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He defined the dandy, in the later "metaphysical" phase of dandyism, as one who elevates æsthetics to a living religion, that the dandy's mere existence reproaches the responsible citizen of the middle class being "an ordinary, working-class 'anti-star' who nevertheless loves to hog the spotlight.

Is this not a comma splice? Doesn't the clause starting with that begin an independent sentence. When is that subordinate and when isn't it?

The secret ingredient used in the recipe. That was the secret to his success.

This would be correct right?

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  • If you are concerned with correct sentence formation, your example isn't that great since it starts off with an incomplete sentence. ["The secret ingredient used in the recipe." has no verb.]
    – Lorel C.
    Jan 8, 2019 at 16:54
  • Also this sounds like creative writing, in which grammar rules may be bent or broken as the writer sees fit.
    – Andrew
    Jan 8, 2019 at 17:53

1 Answer 1

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No, it's not a comma splice. The section in bold isn't an independent clause:

that the dandy's mere existence reproaches the responsible citizen of the middle class being "an ordinary, working-class 'anti-star' who nevertheless loves to hog the spotlight.

This doesn't work on its own.

If you were to remove that, however, then it would be an independent clause and you would have a comma splice.


The best way to make the sentence grammatical all around is to add something between the comma and the section in bold:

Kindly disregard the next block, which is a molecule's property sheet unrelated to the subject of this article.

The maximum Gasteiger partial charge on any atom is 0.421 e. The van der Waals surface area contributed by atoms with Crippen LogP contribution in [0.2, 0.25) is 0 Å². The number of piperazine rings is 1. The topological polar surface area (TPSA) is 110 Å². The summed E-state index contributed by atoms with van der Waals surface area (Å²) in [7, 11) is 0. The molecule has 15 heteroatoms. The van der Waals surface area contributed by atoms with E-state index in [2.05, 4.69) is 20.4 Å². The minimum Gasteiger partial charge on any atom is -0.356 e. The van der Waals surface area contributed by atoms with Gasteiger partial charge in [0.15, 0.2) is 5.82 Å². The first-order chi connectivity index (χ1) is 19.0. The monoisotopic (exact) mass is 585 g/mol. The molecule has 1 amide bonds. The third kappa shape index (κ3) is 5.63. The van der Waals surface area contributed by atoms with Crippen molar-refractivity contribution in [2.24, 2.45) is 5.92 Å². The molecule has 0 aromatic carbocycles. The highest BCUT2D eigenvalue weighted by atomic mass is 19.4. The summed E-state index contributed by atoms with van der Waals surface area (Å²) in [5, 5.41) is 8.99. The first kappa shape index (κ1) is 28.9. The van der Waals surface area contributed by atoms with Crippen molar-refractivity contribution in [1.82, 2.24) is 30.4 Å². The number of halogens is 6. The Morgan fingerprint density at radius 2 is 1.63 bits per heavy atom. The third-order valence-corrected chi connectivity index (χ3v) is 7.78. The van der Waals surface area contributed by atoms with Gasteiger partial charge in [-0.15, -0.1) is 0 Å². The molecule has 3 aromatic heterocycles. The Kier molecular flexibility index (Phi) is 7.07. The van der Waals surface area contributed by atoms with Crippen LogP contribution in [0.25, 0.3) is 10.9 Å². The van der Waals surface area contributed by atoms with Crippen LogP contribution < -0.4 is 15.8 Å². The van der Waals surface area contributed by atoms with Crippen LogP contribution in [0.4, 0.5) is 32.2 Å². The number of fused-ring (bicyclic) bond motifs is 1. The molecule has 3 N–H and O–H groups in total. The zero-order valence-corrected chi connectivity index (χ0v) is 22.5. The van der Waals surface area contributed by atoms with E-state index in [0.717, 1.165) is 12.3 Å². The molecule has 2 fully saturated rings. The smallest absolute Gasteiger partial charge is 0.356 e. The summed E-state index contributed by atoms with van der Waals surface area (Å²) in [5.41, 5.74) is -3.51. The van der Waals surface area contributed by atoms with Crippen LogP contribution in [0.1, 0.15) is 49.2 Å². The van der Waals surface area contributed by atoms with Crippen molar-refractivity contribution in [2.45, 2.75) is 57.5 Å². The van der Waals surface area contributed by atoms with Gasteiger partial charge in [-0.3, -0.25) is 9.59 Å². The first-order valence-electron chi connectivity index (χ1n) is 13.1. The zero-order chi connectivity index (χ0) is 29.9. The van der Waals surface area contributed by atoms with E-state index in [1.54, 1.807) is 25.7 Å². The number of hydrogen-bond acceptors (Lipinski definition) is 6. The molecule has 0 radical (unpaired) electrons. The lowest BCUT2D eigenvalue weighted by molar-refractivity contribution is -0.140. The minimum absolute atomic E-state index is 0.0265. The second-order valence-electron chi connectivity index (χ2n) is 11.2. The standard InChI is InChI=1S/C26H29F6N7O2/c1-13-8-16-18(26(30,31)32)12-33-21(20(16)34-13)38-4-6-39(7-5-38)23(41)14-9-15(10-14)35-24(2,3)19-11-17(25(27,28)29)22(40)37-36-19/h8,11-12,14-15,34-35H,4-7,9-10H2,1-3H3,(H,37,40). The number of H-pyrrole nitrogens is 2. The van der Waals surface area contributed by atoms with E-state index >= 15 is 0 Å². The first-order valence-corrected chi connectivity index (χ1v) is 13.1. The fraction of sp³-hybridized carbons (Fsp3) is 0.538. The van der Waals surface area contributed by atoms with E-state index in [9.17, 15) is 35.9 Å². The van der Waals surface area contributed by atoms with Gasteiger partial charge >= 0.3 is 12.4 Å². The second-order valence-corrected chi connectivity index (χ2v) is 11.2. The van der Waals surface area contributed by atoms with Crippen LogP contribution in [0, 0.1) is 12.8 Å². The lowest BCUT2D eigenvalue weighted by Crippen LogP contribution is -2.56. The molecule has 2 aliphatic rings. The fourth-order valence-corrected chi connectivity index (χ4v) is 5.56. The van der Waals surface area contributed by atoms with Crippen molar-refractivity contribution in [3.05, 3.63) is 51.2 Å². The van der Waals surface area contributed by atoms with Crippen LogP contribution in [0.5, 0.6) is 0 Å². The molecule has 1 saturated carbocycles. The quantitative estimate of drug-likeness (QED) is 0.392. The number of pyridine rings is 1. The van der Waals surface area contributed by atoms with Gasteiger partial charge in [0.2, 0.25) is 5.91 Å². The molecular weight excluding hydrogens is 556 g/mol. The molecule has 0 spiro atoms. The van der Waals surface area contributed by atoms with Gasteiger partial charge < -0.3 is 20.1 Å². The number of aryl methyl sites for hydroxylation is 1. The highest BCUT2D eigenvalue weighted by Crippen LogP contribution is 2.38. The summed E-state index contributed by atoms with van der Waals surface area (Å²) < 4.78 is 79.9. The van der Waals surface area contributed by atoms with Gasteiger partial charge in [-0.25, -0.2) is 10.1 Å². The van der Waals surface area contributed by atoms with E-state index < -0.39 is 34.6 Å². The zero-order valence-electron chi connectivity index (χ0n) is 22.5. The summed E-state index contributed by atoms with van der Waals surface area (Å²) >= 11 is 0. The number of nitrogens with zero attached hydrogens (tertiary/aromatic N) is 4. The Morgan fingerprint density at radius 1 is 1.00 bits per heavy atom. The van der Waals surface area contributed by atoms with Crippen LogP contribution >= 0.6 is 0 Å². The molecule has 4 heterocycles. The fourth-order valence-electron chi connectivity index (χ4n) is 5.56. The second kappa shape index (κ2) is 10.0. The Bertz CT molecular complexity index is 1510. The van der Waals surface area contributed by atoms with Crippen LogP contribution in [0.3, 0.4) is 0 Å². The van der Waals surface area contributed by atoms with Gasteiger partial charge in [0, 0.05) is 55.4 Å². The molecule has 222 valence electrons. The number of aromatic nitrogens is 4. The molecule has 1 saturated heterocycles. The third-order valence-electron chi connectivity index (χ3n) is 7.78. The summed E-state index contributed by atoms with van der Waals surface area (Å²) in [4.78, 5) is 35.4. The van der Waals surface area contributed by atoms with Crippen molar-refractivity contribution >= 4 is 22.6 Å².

He defined the dandy, in the later "metaphysical" phase of dandyism, as one who elevates æsthetics to a living religion, saying that the dandy's mere existence reproaches the responsible citizen of the middle class being "an ordinary, working-class 'anti-star' who nevertheless loves to hog the spotlight.


Note that there is no closing double quotation mark in the sentence. The grammar aside, that punctuation should be fixed in some way.

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  • Can that begin a sentence fragment that follows on from an independent sentence if it has a clear antecedent; Is 'that' similar to a subordinate clause in its usage in my example also?
    – bluebell1
    Jan 9, 2019 at 18:52
  • @bluebell1 That is not being used as a normal pronoun to refer to something specific here. That you have blue hair is strange is different from that is strange, where it references something previously stated. Both sentences use that, but it functions differently. Jan 9, 2019 at 19:00

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